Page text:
Besides our fight or flight mechanism firing, bp, heart rate and respiration rising along with loss of fine motor skills, nothing happens. My fight or flight mechanism is dormant when a trigger fires now. This is what we consider fear, the feeling of being afraid is linked to this mechanism. It prepares us for a lethal threat.

 

PTSD has stolen the code, the switch which initiates a trigger, spreading anxiety and fear, flooding our system with cortisol. It is memories of past danger that is the culprit. I know I am safe when a trigger erupts now. More important my body knows it from my exploration of my inner world.

 

That is one of the goals of a meditation practice.

 

When we dissociate, get lost in trauma thought, the default mode kicks in. We become focused on “I”, me, mine, their unworthiness, suffering and helplessness. Trauma is fueled continually in this default mode.

 

Playing defense helps me tremendously. I do not ruminate or grasp these thoughts. They are left alone to fade from consciousness. It is like a tug of war. Grab that rope even with one hand and the rest of your body is a prisoner.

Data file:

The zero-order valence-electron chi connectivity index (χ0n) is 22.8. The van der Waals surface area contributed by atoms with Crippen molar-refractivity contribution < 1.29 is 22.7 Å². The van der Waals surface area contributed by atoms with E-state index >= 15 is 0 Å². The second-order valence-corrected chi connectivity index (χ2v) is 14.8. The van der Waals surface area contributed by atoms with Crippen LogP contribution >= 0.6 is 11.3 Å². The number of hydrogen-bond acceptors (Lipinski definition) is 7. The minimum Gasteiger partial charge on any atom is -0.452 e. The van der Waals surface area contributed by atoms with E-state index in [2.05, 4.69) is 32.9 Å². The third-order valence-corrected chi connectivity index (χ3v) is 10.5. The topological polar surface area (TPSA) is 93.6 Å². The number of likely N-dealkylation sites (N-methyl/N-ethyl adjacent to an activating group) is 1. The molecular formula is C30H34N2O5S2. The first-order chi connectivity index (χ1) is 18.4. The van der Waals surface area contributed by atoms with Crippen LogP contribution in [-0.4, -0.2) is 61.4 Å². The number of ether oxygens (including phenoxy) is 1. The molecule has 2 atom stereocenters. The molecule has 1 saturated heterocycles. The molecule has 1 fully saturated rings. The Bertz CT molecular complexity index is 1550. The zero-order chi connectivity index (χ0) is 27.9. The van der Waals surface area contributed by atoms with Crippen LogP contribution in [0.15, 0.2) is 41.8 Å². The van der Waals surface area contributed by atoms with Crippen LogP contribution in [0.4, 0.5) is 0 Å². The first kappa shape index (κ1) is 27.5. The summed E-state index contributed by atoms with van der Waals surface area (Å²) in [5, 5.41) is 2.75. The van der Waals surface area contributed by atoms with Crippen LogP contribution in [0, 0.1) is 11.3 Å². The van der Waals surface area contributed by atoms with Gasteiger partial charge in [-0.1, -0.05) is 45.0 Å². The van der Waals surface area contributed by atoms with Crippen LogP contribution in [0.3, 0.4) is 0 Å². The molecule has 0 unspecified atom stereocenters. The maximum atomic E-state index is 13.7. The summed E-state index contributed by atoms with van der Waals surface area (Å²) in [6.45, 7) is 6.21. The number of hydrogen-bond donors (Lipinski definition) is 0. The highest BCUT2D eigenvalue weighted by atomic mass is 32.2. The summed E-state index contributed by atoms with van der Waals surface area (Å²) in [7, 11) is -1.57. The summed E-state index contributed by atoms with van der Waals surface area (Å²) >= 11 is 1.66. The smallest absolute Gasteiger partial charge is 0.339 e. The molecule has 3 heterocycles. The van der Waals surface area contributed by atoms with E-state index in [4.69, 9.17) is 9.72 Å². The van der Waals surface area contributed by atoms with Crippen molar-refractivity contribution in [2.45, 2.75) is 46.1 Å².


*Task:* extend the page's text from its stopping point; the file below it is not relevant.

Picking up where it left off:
My answer to this trigger was first to ignore the intrusive, negative, unworthy thoughts. Next I focus on my breath, my model, and brought approval and inner peace to the anxious feelings in my solar plexus.

 

Next, I meditated in half hour sets in the morning and night, bringing security and inner peace to my inner world. That soothed me and allowed me to use exposure therapy. I went back to similar spots where I was triggered.

 

This calmed the catastrophizing thoughts.

 

Now, a day later I am much better. Focused and more centered. It is not the end of the war but I won this battle.

 

You can also. Build your tools while things are calm.
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Paying attention to what we are doing!

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Tell me what you pay attention to

 

and I will tell you who you are.

 

– Jose Ortega y Gasset –
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What we perceive becomes our reality.

 

 

The trick is to spend time empty of thought, in this present moment, observing reality.